The 530 years since Columbus’s arrival in Hispaniola have paid witness to the fall and rise of empires, the perseverance of colonial structures of power, and the construction and (re)creation of racial, sexual, and gendered identities. In the midst of such change and continuity, this course sets out to ask: what place does Latinx occupy in this long history? What does Latinidad look like when we trace it back 530 years, when we take 1492 to be its starting point instead of the 20th century? How might this look backwards help us understand the current Latinx politics of gender (Latino vs. Latina vs. Latinx), sexuality (the place of queerness and transness in Latinx Studies), and race (Latinidad’s penchant for disavowing blackness and erasing indigeneity)? We will answer these questions as we move through different historical and literary periods, in dialogue with writing by, for example, colonial Spanish historian Bartolomé de las Casas, 19th century Cuban intellect José Martí from exile in NY, 20th century queer Chicana theorist Gloria Anzaldúa, and contemporary Honduran-Garifuna writer Janel Martínez. The course will culminate in a multimedia final project focused on creating and questioning non/dominant historical and cultural narratives.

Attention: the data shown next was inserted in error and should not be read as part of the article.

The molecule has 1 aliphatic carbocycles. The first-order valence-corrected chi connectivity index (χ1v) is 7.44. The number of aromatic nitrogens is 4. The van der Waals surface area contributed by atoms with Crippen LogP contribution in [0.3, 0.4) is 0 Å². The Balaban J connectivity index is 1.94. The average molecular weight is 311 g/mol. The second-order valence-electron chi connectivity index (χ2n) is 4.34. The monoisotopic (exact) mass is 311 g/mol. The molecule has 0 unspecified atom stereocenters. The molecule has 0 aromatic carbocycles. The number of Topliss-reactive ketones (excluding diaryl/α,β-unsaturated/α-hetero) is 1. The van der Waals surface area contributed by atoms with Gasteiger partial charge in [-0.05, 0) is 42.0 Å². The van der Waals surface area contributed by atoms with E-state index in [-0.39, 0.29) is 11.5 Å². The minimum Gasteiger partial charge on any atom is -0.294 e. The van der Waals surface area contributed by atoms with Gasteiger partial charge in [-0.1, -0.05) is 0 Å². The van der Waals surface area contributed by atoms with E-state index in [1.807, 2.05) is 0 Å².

Faculty: Thomas Conners
Semester: Full Spring Term
Time: Wednesday, 9:45 - 11:45 am